Vertebral disease is the commonest form of skeletal tuberculosis, accounting for half of the cases. The most frequent sites of involvement are the thoracic and the thoracolumbar spine. Antituberculous chemotherapy remains the mainstay of treatment now that MRI allows early diagnosis. This conservative approach cannot, however, prevent the progression of a kyphotic deformity, and long-term rest is usually required to relieve severe back pain. These problems may be avoided by rigid internal stabilisation of the spine.
Treatment options: Various methods have been described for spinal tuberculosis including 1) anterior decompression and fusion, 2) combined anterior and posterior fusion , 3) posterior decompression and fusion alone.
Materials and methods: Prospective study done between April 2010 to August 2014. Eight patients had been operated with average age group of 60. Dorsal spine – 1 pt, Dorsolumbar – 5 pts, Lumbar – 2pts. Normal neurology but with kyphosis of 30 degree – 3 pts. ASIA grade B &C paralysis – 4 pts. Grade-A paralysis – 1 pt.
Indications for surgery: Failure of conservative treatment and significant kyphotic deformity. Surgical Technique: Pedicle screw fixation done avoiding the infected vertebral segment and the screws were inserted in the adjacent vertebral bodies. Through transpedicular approach, body was approached poster laterally. Costotransversectomy and decompression was done for dorsal spine. If necessary root is sacrificed for better exposure. Next, the disc space was distracted and the infected end-plate, disc and soft tissue were meticulously debrided 1) Interbody fusion was done with bone graft, voids were filled with graft. Short segment stabilization was done with pedicle screw construction. 2) ATT was started. Follow up (Range from 8 months to 2 years) early mobilization from the bed with Taylor brace. Muscle strengthening exercises from 3rd week onwards. Bending after radiological healing.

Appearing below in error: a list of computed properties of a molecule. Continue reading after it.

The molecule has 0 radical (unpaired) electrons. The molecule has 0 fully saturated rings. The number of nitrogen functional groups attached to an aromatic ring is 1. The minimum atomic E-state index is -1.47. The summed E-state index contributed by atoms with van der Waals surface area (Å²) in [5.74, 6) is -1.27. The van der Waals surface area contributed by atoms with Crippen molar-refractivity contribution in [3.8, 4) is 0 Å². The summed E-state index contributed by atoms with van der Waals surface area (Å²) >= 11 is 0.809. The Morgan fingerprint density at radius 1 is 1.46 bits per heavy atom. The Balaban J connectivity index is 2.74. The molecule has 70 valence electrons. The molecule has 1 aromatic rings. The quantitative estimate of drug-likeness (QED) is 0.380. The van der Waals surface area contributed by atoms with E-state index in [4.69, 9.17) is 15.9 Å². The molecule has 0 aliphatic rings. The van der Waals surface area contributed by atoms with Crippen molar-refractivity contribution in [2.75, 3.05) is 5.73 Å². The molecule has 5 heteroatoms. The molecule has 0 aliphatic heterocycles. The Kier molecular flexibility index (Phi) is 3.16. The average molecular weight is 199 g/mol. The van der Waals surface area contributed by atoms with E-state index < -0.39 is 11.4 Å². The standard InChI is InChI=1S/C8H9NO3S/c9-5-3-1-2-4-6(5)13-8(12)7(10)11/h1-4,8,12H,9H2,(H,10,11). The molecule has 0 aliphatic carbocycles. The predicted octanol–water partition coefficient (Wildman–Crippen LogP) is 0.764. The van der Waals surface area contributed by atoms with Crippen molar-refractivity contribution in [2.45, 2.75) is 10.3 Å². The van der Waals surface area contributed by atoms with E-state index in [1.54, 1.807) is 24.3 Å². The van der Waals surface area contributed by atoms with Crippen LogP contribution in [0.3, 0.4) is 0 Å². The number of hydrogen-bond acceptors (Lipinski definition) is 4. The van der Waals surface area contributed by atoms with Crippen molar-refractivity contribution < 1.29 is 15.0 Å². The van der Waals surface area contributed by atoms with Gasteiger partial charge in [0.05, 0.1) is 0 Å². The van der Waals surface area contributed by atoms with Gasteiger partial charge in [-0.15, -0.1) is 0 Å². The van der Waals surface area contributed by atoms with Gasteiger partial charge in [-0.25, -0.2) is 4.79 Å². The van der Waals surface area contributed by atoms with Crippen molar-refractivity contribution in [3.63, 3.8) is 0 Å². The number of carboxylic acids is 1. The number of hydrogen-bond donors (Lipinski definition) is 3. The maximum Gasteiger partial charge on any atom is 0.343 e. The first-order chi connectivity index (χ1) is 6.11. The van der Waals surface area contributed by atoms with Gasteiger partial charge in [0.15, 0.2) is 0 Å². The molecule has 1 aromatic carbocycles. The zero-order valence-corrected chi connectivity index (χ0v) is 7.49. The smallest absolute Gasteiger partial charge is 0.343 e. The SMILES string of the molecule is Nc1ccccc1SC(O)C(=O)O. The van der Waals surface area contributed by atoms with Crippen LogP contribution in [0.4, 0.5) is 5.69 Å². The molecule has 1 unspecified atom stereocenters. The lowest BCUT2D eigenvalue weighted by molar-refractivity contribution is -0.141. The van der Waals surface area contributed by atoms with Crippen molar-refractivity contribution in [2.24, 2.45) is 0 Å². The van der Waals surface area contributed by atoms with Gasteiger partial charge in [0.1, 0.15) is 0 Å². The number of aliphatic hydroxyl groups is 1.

Results: Radiological and clinical improvement was noticed within one month in all patients. 10 degree of vertebral collapse was noticed in one patient. 2 patients – neurological recovery from B, to Grade D. 2 patients – Grade C recovered to Grade E. One patient with grade A didn’t show any improvement.
Conclusion: Posterior decompression and stabilization in tuberculosis of dorsal, dorsolumbar and lumbar spine is a very useful alternate procedure. It is very safe surgery with good results, particularly in elderly individuals.